The warrior Sunder change is probably one of the biggest deals. As Matthew Rossi pointed out in his analysis, Sunder Armor and Devastate have been so iconic to the warrior class that this debuff has been a staple of raiding since vanilla. It's so thoroughly pervasive that there are entire guilds named after the ability, like Wait for Sunders. Although warriors aren't by necessity the main tank any longer, most physical heavy raids will at least wait until a full stack of sunders are applied to the boss before keying Heroism or Bloodlust. The decreased effect of sunder will mean that this key ability isn't such an obvious timer any longer. We'll get by, and we don't know how much the debuff will matter to our overall input, but raids will definitely feel different.
I can already see the Gushing Wounds change being a point of contention in many raids. Even if Ghostcrawler claims that the intent isn't to force us to kite every boss, warriors who are concerned about doing their best damage output are going to try and convince their tanks to go ahead and move the boss. (After all, if there's isn't a compelling reason for there to not be at least a little bit of motion, wouldn't you just be throwing away damage?) This is going to cause some arguments between raiders who don't want the added hassle of a boss-on-the-hoof versus warriors who want to produce their very best damage.
The new Vengeance ability for all tanks is going to be a huge change to the raiding lifestyle. In summary, the new ability will add a stacking buff (presumably called Vengeance) that means that a tank who is getting hit will start doing more damage. The more damage they take, the more threat they'll produce on the boss. For boss encounters, this buff will always be stacked all the way. What does this mean? It means that Vengeance will provide tanks more scaling threat than ever before. We've seen threat-scaling issues during the last half of the expansion, when the overwhelming damage being produced by DPS classes outstrips any amount of threat a tank can produce. (There are of course exceptions, and skilled tanks make do.) However, to keep threat reliable, most raid tanks rely at least somewhat on hunters and rogues "helping out" with Tricks of the Trade and Misdirection.
Those dark days of tanks relying on their DPS classes to provide necessary threat are hopefully over. Vengeance won't key up all at once, but it shouldn't take very long in a boss encounter for it to reach its maximum potency. Instead of waiting for sunders, we'll all be waiting for Vengeance.
Restoration shaman are going to bring a whole bunch of new hotness as raid healers. Healing Rains looks to couple very nicely with Tranquility, providing raids with incredibly AE utility. I wonder if this means that we can expect more environmental damage in Cataclysm raids, considering that priests are finally going to get their hands on Power Word: Barrier. This means that just about every healer will probably have some kind of ability that screams, "Oh my god, the raid just took a boat-load of damage on each character." (At the time of this writing, we're still waiting for the paladin announcement, though, so it's possible they might not be seeing anything.)
Speaking of healers proactively taking care of the raid, the big new power everyone is talking about has been Leap of Faith. (Though, when I see people discussing the ability, they actually call it Life Grip.) If you have raid members who still can't get out of fire, the priest can babysit them and Life Grip them out of trouble. We don't have a lot of information about the fine points of Life Grip, but it could stand to position priests as the best "training class." Have someone you're trying to teach how to raid? A priest can shepherd them to stand in the exact right spot -- whether that person likes it or not!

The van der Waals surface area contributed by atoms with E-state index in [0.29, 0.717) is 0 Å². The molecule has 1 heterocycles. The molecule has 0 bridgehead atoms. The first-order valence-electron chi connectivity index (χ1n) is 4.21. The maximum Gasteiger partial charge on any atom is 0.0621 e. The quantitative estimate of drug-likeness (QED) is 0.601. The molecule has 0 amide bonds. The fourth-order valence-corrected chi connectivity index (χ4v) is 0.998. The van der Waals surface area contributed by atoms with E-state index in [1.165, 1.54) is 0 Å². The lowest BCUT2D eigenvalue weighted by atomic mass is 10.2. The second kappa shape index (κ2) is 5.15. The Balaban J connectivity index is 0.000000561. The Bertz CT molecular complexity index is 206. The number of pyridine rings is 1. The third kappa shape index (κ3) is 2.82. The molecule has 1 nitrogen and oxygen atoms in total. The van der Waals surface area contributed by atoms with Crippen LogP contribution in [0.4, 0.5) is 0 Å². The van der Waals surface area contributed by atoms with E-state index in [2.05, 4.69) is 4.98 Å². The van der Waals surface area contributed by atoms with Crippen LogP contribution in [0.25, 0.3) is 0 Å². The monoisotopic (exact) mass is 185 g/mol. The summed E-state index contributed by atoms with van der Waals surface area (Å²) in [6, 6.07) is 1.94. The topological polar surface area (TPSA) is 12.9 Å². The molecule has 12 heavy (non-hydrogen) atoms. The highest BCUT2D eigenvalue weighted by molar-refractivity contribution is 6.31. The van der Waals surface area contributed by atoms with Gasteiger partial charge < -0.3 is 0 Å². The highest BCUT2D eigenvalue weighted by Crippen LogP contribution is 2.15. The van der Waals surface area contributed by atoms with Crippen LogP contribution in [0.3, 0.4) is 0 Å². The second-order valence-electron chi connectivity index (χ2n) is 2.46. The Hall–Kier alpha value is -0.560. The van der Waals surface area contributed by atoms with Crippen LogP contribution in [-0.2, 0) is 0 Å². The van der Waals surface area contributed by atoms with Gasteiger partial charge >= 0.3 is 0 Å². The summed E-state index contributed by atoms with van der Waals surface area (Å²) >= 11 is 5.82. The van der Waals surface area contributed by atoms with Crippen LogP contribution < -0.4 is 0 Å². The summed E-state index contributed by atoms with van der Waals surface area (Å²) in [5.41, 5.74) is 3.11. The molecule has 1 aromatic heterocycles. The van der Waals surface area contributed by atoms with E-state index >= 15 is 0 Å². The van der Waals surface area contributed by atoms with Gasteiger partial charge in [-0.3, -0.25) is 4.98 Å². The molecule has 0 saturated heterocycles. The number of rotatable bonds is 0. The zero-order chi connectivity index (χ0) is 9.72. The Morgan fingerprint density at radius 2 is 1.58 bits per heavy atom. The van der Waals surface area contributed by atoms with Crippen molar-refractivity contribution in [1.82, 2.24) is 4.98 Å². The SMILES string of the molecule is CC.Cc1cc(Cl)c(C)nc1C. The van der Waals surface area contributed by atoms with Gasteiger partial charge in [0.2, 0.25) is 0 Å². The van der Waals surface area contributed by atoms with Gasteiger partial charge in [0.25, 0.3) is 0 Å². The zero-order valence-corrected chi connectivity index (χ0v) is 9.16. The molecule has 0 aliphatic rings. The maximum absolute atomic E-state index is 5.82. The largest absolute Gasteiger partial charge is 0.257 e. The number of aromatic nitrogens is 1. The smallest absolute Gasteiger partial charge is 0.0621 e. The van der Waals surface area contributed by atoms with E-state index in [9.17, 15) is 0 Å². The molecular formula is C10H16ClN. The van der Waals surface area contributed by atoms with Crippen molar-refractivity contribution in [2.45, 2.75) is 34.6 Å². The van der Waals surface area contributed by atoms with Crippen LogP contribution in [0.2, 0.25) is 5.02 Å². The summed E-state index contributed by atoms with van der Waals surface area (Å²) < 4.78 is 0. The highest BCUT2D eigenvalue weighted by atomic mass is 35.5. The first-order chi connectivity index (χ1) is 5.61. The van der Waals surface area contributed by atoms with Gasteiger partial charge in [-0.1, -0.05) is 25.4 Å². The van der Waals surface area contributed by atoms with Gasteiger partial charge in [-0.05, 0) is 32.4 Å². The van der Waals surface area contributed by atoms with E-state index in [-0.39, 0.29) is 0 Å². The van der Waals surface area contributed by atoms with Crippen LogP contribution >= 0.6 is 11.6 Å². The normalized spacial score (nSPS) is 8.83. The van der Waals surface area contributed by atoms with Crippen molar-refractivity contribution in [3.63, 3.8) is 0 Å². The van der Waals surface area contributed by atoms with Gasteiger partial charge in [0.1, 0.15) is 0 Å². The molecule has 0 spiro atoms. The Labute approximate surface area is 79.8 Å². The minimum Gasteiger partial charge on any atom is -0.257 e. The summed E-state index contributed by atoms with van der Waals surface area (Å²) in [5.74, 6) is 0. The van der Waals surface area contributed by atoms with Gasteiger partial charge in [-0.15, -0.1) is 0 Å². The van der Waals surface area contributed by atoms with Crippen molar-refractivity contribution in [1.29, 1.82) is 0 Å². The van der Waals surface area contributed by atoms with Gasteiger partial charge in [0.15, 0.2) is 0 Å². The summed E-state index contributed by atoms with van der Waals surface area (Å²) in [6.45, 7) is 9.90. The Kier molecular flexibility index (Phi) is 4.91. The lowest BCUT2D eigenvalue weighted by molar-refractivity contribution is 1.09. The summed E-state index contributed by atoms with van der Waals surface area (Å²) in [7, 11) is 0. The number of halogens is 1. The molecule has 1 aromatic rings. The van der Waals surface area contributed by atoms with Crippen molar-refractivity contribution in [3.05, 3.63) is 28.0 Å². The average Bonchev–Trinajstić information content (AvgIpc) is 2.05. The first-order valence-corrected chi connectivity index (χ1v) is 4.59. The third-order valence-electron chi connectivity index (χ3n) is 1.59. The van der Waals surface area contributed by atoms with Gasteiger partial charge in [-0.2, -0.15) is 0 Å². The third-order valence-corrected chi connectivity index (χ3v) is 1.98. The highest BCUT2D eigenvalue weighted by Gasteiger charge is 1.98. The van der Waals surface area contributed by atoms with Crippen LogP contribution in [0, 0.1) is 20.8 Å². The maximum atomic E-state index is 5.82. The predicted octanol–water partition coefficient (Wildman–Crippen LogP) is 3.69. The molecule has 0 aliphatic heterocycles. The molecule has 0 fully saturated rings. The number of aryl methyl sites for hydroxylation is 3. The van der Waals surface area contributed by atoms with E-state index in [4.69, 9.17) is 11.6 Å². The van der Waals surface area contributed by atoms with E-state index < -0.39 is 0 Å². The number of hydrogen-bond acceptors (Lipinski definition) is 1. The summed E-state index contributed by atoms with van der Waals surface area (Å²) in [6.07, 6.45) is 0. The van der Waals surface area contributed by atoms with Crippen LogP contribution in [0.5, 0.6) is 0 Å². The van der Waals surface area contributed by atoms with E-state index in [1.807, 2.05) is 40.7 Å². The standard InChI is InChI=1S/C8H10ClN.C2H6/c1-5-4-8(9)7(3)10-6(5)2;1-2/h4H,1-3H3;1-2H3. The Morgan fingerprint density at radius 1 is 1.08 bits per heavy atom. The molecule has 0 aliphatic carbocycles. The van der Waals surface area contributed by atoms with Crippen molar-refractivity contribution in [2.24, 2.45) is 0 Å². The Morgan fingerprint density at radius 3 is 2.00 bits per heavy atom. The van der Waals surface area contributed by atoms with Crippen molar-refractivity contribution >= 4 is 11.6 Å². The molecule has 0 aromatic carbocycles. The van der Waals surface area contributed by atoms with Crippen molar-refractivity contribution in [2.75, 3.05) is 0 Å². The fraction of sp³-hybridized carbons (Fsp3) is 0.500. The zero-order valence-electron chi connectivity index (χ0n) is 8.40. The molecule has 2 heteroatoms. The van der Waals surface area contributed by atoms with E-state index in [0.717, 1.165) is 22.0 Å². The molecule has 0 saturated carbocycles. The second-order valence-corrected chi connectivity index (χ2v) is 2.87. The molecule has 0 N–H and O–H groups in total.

We all know standing in the right place is important. When talking about shaman and standing in the right place, those totem jockeys get a little bit of relief in their raid motion. With Spiritwalker's Grace, the shaman will get 10 seconds of motion without interrupting any of their casting. The implication of this new ability isn't simply that the turret DPS can cast on the run in the arena, but it's yet another motion-based ability cropping up in the new round of changes. It makes me wonder if we might see positioning being even more important in Cataclysm raiding. Will we have another Heigan dance to master? Will not standing in fire be a more prevalent mechanic?
The changes to dispel mechanics are obviously huge for raiding. Currently, raid healers keep half an eye on their debuff mod and willy-nilly click to get rid of any applicable debuff. After all, if it's something they can't dispel, then they're not even out a GCD if the dispel fails. That's all gone now -- dispelling will be an active choice, something healers will be forced to think twice about. The hope, of course, is that the API or UI will be a little more clear about debuffs and that the effects laid down by bosses won't be quite so haphazard. If you need to burn decision time on a debuff that hits 25 players at once, this new mechanic could be a pain in the neck.
There's so much to talk about that it'll be weeks before we really get to parse all the data. As of the time of writing this article, we're still missing nearly half the class announcements. We'll obviously be continuing next week, but I'm especially excited to get a look at the other half of the tank and healer classes. I think those updates will reveal a lot about what we can expect in Cataclysm raiding. It's too early to say much about what the future will be like, but we do know the world is changing -- that's kind of the point of a Cataclysm, I guess.
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